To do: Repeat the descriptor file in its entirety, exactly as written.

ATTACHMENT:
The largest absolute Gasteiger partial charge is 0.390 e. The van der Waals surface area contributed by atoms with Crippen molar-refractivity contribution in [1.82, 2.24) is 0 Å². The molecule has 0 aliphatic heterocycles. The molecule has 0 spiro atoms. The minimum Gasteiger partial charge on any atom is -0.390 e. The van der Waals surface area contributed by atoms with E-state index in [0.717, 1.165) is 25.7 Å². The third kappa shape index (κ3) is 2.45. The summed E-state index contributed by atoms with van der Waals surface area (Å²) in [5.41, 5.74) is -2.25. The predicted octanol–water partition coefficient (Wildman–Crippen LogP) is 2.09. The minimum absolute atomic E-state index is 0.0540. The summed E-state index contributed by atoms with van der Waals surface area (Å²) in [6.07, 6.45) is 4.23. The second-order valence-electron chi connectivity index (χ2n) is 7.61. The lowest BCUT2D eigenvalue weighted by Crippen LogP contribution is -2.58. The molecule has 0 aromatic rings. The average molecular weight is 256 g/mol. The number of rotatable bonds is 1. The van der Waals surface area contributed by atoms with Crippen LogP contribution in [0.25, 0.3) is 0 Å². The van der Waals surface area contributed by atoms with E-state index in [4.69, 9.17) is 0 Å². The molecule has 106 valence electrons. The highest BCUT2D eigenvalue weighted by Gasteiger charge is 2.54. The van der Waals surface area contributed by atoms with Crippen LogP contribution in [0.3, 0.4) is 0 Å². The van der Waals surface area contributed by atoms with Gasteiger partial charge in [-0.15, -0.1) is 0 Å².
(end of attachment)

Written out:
The largest absolute Gasteiger partial charge is 0.390 e. The van der Waals surface area contributed by atoms with Crippen molar-refractivity contribution in [1.82, 2.24) is 0 Å². The molecule has 0 aliphatic heterocycles. The molecule has 0 spiro atoms. The minimum Gasteiger partial charge on any atom is -0.390 e. The van der Waals surface area contributed by atoms with E-state index in [0.717, 1.165) is 25.7 Å². The third kappa shape index (κ3) is 2.45. The summed E-state index contributed by atoms with van der Waals surface area (Å²) in [5.41, 5.74) is -2.25. The predicted octanol–water partition coefficient (Wildman–Crippen LogP) is 2.09. The minimum absolute atomic E-state index is 0.0540. The summed E-state index contributed by atoms with van der Waals surface area (Å²) in [6.07, 6.45) is 4.23. The second-order valence-electron chi connectivity index (χ2n) is 7.61. The lowest BCUT2D eigenvalue weighted by Crippen LogP contribution is -2.58. The molecule has 0 aromatic rings. The average molecular weight is 256 g/mol. The number of rotatable bonds is 1. The van der Waals surface area contributed by atoms with Crippen LogP contribution in [0.25, 0.3) is 0 Å². The van der Waals surface area contributed by atoms with E-state index in [4.69, 9.17) is 0 Å². The molecule has 106 valence electrons. The highest BCUT2D eigenvalue weighted by Gasteiger charge is 2.54. The van der Waals surface area contributed by atoms with Crippen LogP contribution in [0.3, 0.4) is 0 Å². The van der Waals surface area contributed by atoms with Gasteiger partial charge in [-0.15, -0.1) is 0 Å².